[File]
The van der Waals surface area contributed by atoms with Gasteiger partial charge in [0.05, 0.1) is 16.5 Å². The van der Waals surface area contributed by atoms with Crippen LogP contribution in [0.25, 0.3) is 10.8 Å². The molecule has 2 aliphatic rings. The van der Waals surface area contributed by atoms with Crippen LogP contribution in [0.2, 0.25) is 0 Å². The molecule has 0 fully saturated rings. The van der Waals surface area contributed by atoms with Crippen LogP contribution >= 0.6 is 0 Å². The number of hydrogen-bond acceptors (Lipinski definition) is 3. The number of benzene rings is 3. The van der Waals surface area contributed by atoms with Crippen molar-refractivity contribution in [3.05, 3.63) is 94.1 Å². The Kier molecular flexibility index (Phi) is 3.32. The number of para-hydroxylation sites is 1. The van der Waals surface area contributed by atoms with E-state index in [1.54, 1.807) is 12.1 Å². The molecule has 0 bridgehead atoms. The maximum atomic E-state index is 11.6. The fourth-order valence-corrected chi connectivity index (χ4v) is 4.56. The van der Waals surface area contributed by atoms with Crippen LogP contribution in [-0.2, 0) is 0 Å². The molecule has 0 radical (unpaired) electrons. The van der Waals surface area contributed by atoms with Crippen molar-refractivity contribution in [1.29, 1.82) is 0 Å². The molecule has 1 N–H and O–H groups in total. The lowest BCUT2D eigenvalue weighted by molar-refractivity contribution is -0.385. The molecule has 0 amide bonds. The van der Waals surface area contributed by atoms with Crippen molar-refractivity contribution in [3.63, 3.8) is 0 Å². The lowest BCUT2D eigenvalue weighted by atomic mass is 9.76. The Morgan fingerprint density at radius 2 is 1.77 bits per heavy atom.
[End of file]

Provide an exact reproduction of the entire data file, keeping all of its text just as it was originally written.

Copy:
The van der Waals surface area contributed by atoms with Gasteiger partial charge in [0.05, 0.1) is 16.5 Å². The van der Waals surface area contributed by atoms with Crippen LogP contribution in [0.25, 0.3) is 10.8 Å². The molecule has 2 aliphatic rings. The van der Waals surface area contributed by atoms with Crippen LogP contribution in [0.2, 0.25) is 0 Å². The molecule has 0 fully saturated rings. The van der Waals surface area contributed by atoms with Crippen LogP contribution >= 0.6 is 0 Å². The number of hydrogen-bond acceptors (Lipinski definition) is 3. The number of benzene rings is 3. The van der Waals surface area contributed by atoms with Crippen molar-refractivity contribution in [3.05, 3.63) is 94.1 Å². The Kier molecular flexibility index (Phi) is 3.32. The number of para-hydroxylation sites is 1. The van der Waals surface area contributed by atoms with E-state index in [1.54, 1.807) is 12.1 Å². The molecule has 0 bridgehead atoms. The maximum atomic E-state index is 11.6. The fourth-order valence-corrected chi connectivity index (χ4v) is 4.56. The van der Waals surface area contributed by atoms with Crippen LogP contribution in [-0.2, 0) is 0 Å². The molecule has 0 radical (unpaired) electrons. The van der Waals surface area contributed by atoms with Crippen molar-refractivity contribution in [1.29, 1.82) is 0 Å². The molecule has 1 N–H and O–H groups in total. The lowest BCUT2D eigenvalue weighted by molar-refractivity contribution is -0.385. The molecule has 0 amide bonds. The van der Waals surface area contributed by atoms with Crippen molar-refractivity contribution in [3.63, 3.8) is 0 Å². The lowest BCUT2D eigenvalue weighted by atomic mass is 9.76. The Morgan fingerprint density at radius 2 is 1.77 bits per heavy atom.